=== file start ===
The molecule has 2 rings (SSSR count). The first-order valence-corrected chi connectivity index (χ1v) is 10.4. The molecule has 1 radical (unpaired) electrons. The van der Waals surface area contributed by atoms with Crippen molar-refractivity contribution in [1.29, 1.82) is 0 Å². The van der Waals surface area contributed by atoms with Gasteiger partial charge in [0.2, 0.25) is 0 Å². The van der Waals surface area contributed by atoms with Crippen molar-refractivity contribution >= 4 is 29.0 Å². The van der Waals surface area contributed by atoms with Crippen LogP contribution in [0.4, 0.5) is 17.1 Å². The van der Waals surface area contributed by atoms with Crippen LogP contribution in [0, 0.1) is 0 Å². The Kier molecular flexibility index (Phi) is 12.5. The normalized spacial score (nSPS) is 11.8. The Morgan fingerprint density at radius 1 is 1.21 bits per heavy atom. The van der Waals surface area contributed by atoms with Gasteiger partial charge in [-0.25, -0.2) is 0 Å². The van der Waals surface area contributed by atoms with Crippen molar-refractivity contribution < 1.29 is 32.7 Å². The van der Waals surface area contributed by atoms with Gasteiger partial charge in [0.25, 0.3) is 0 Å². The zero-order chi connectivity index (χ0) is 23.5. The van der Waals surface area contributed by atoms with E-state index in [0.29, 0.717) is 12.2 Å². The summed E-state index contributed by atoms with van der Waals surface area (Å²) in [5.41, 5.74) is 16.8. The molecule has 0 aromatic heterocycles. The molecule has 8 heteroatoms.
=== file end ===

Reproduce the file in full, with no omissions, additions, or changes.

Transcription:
The molecule has 2 rings (SSSR count). The first-order valence-corrected chi connectivity index (χ1v) is 10.4. The molecule has 1 radical (unpaired) electrons. The van der Waals surface area contributed by atoms with Crippen molar-refractivity contribution in [1.29, 1.82) is 0 Å². The van der Waals surface area contributed by atoms with Gasteiger partial charge in [0.2, 0.25) is 0 Å². The van der Waals surface area contributed by atoms with Crippen molar-refractivity contribution >= 4 is 29.0 Å². The van der Waals surface area contributed by atoms with Crippen LogP contribution in [0.4, 0.5) is 17.1 Å². The van der Waals surface area contributed by atoms with Crippen LogP contribution in [0, 0.1) is 0 Å². The Kier molecular flexibility index (Phi) is 12.5. The normalized spacial score (nSPS) is 11.8. The Morgan fingerprint density at radius 1 is 1.21 bits per heavy atom. The van der Waals surface area contributed by atoms with Gasteiger partial charge in [-0.25, -0.2) is 0 Å². The van der Waals surface area contributed by atoms with Crippen molar-refractivity contribution < 1.29 is 32.7 Å². The van der Waals surface area contributed by atoms with Gasteiger partial charge in [0.25, 0.3) is 0 Å². The zero-order chi connectivity index (χ0) is 23.5. The van der Waals surface area contributed by atoms with E-state index in [0.29, 0.717) is 12.2 Å². The summed E-state index contributed by atoms with van der Waals surface area (Å²) in [5.41, 5.74) is 16.8. The molecule has 0 aromatic heterocycles. The molecule has 8 heteroatoms.